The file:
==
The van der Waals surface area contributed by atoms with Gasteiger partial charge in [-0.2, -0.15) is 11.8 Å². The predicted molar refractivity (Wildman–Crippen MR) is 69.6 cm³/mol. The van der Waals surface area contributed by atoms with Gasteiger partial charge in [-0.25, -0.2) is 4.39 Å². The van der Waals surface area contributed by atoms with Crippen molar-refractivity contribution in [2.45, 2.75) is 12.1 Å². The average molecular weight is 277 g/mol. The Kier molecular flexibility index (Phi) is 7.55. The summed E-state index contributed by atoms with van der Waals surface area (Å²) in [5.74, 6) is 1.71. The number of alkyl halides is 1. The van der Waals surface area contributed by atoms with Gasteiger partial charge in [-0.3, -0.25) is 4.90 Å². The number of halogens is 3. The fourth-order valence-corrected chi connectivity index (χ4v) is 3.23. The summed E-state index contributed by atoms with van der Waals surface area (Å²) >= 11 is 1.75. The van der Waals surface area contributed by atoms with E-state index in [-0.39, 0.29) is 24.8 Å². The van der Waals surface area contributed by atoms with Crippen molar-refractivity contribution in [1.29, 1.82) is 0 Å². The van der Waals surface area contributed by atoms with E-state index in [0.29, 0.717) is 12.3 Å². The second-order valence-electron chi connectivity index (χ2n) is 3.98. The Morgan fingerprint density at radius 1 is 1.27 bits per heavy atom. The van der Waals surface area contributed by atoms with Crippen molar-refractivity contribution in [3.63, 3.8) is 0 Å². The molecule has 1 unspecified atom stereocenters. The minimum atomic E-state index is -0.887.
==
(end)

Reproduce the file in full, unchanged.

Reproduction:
The van der Waals surface area contributed by atoms with Gasteiger partial charge in [-0.2, -0.15) is 11.8 Å². The predicted molar refractivity (Wildman–Crippen MR) is 69.6 cm³/mol. The van der Waals surface area contributed by atoms with Gasteiger partial charge in [-0.25, -0.2) is 4.39 Å². The van der Waals surface area contributed by atoms with Crippen molar-refractivity contribution in [2.45, 2.75) is 12.1 Å². The average molecular weight is 277 g/mol. The Kier molecular flexibility index (Phi) is 7.55. The summed E-state index contributed by atoms with van der Waals surface area (Å²) in [5.74, 6) is 1.71. The number of alkyl halides is 1. The van der Waals surface area contributed by atoms with Gasteiger partial charge in [-0.3, -0.25) is 4.90 Å². The number of halogens is 3. The fourth-order valence-corrected chi connectivity index (χ4v) is 3.23. The summed E-state index contributed by atoms with van der Waals surface area (Å²) >= 11 is 1.75. The van der Waals surface area contributed by atoms with E-state index in [-0.39, 0.29) is 24.8 Å². The van der Waals surface area contributed by atoms with Crippen molar-refractivity contribution in [1.29, 1.82) is 0 Å². The van der Waals surface area contributed by atoms with E-state index in [0.29, 0.717) is 12.3 Å². The second-order valence-electron chi connectivity index (χ2n) is 3.98. The Morgan fingerprint density at radius 1 is 1.27 bits per heavy atom. The van der Waals surface area contributed by atoms with Crippen molar-refractivity contribution in [3.63, 3.8) is 0 Å². The molecule has 1 unspecified atom stereocenters. The minimum atomic E-state index is -0.887.